Researchers Found That ORi-Guided Thoracic Anesthesia May Reduce Hospital Length of Stay and Increase Patient Safety
Masimo announced today the findings of a study published in the Turkish Journal of Medical Sciences in which Dr. Ayten Saracoglu and colleagues at the Marmara University Pendik Training and Research Hospital in Istanbul evaluated the ability of ORi to guide oxygenation by measuring its impact on hyperoxemia-mediated morbidity during one-lung ventilation (OLV) conducted as part of thoracic surgery.1 They concluded that ORi-guided oxygen titration “may reduce hospital stay and increase patient safety.”
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ORi, available outside the U.S. since 2014, is a noninvasive and continuous parameter intended to provide additional insight into a patient’s oxygen status under supplemental oxygen. Enabled by the multi-wavelength rainbow® Pulse CO-Oximetry platform, ORi is provided alongside oxygen saturation (SpO2) measured by clinically proven Masimo SET® pulse oximetry.
Noting that during OLV, a common technique for facilitating a wide variety of pulmonary procedures, 100% fraction of inspired oxygen (FiO2) supplemental oxygen administration is commonly used, which exposes patients to the possibility of hyperoxia-induced lung injury, the researchers sought to determine whether ORi could “protect patient from the harmful effects of hyperoxemia with a noninvasive probe during OLV.” They divided 103 patients with lung tumors (18-70 years of age, ASA I-III), enrolled between September 2018 and September 2019 and requiring OLV as part of elective thoracic surgery, into four groups as noted below:
During OLV, oxygen titration was performed without ORi for patients in groups 1 and 2, while groups 3 and 4 used ORi from Masimo Radical-7®Pulse CO-Oximeters® and rainbow® sensors. For all 4 groups, SpO2 and partial pressure of arterial oxygen (PaO2) were routinely measured while FiO2 was routinely administered at 50% after induction, rising to 60% when the OLV was applied, and increasing to 70%-100% as necessary.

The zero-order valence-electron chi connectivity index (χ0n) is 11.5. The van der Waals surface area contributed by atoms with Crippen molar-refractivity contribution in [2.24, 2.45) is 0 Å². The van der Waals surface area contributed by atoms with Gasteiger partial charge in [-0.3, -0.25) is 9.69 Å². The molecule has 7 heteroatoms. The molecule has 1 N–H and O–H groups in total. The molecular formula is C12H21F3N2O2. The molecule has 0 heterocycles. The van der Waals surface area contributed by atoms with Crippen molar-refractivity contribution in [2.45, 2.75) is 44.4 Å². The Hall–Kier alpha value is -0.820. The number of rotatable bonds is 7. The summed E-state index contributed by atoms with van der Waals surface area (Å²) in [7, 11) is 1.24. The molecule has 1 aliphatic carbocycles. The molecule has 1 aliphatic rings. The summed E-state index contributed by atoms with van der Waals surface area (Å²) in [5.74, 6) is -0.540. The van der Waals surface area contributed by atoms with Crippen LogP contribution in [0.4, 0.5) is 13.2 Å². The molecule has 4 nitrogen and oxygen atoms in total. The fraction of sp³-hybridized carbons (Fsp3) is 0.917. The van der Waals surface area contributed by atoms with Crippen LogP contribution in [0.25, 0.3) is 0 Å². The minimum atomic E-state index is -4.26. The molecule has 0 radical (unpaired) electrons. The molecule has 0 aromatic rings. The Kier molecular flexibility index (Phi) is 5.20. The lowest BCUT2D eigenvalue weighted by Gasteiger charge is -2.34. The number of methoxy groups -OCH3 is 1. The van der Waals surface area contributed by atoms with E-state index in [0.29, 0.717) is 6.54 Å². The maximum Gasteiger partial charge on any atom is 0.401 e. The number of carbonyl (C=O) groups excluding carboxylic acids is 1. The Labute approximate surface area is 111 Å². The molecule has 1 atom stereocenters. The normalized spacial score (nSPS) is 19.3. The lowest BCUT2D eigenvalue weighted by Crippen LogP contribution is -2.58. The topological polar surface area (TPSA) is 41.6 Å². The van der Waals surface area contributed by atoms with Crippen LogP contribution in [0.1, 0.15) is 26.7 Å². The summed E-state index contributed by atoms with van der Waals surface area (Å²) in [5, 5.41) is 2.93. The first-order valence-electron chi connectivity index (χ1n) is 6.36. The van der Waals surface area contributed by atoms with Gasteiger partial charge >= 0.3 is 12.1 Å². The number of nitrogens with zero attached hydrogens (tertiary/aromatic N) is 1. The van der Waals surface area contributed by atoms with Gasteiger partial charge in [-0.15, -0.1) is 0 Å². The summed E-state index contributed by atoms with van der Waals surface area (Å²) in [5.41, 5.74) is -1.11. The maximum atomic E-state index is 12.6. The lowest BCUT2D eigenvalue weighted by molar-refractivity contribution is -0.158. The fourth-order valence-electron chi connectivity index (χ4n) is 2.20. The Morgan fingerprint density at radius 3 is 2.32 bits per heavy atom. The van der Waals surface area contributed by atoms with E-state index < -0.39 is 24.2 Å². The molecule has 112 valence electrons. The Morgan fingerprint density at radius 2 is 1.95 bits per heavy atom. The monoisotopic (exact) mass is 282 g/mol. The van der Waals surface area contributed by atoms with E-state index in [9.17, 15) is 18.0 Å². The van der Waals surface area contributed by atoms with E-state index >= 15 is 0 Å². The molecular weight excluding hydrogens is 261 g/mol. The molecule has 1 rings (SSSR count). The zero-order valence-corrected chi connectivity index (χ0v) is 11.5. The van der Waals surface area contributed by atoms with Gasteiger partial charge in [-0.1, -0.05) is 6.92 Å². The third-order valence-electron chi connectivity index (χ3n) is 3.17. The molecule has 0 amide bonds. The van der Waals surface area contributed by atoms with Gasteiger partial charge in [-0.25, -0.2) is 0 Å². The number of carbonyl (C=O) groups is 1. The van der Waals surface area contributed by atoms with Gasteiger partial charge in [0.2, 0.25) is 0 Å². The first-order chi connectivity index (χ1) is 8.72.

The researchers found that ORi monitoring was associated with significantly shorter duration of OLV with FiO2 > 60%, with significantly lower mean FiO2 values during OLV (as shown in the table above), and with lower recorded PaO2 values. They also found that the duration of FiO2 > 80% during OLV was strongly correlated with longer hospital stays (p < 0.001).
The observation that mean FiO2 values were found to be significantly lower in the ORi groups (3 and 4), compared to the groups without ORi (1 and 2), led the researchers to hypothesize that “the risk of hyperoxia will be lower in patients undergoing ORi monitor[ing].” The researchers noted, “ORi cannot replace arterial blood gas analysis; however, it is useful to assess oxygenation. In groups without ORi monitors, the FiO2 was significantly higher than 80%. Moreover, in our study, it was revealed that these patients had a longer hospital stay.”
There was no significant difference in ORi values between the low-flow (group 3) and high-flow (group 4) cohorts.
The researchers concluded, “The adjustment of ORi with peripheral oxygen saturation and blood gas analysis demonstrated that hyperoxemia could be prevented during OLV in patients under low flow or high flow anesthesia. We concluded that ORi-guided thoracic anesthesia may reduce hospital stay and increase patient safety.”
ORi has not yet received FDA clearance and is not available in the United States.